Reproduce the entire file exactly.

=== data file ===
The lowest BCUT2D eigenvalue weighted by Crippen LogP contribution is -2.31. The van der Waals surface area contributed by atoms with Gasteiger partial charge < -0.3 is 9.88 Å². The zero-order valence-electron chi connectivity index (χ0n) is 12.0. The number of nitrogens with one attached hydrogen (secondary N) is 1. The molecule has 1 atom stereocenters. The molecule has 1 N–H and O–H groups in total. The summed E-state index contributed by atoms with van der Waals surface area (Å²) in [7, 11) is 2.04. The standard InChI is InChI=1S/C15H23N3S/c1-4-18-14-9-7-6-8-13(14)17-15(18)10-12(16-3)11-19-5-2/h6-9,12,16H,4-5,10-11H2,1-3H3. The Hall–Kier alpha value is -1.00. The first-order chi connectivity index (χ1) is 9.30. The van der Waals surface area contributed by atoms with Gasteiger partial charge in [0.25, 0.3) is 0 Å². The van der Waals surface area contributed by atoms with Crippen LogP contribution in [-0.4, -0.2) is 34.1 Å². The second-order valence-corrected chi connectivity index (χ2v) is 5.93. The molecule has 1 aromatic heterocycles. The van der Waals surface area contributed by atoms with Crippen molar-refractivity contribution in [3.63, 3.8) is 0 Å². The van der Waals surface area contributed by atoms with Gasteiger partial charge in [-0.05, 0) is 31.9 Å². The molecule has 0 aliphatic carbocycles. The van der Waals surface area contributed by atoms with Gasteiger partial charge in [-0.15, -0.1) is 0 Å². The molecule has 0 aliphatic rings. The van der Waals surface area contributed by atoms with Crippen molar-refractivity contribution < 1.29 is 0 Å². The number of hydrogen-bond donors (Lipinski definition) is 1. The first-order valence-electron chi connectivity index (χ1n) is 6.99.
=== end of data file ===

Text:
The lowest BCUT2D eigenvalue weighted by Crippen LogP contribution is -2.31. The van der Waals surface area contributed by atoms with Gasteiger partial charge < -0.3 is 9.88 Å². The zero-order valence-electron chi connectivity index (χ0n) is 12.0. The number of nitrogens with one attached hydrogen (secondary N) is 1. The molecule has 1 atom stereocenters. The molecule has 1 N–H and O–H groups in total. The summed E-state index contributed by atoms with van der Waals surface area (Å²) in [7, 11) is 2.04. The standard InChI is InChI=1S/C15H23N3S/c1-4-18-14-9-7-6-8-13(14)17-15(18)10-12(16-3)11-19-5-2/h6-9,12,16H,4-5,10-11H2,1-3H3. The Hall–Kier alpha value is -1.00. The first-order chi connectivity index (χ1) is 9.30. The van der Waals surface area contributed by atoms with Gasteiger partial charge in [0.25, 0.3) is 0 Å². The van der Waals surface area contributed by atoms with Crippen LogP contribution in [-0.4, -0.2) is 34.1 Å². The second-order valence-corrected chi connectivity index (χ2v) is 5.93. The molecule has 1 aromatic heterocycles. The van der Waals surface area contributed by atoms with Crippen molar-refractivity contribution in [3.63, 3.8) is 0 Å². The van der Waals surface area contributed by atoms with Gasteiger partial charge in [-0.05, 0) is 31.9 Å². The molecule has 0 aliphatic carbocycles. The van der Waals surface area contributed by atoms with Gasteiger partial charge in [-0.15, -0.1) is 0 Å². The molecule has 0 aliphatic rings. The van der Waals surface area contributed by atoms with Crippen molar-refractivity contribution < 1.29 is 0 Å². The number of hydrogen-bond donors (Lipinski definition) is 1. The first-order valence-electron chi connectivity index (χ1n) is 6.99.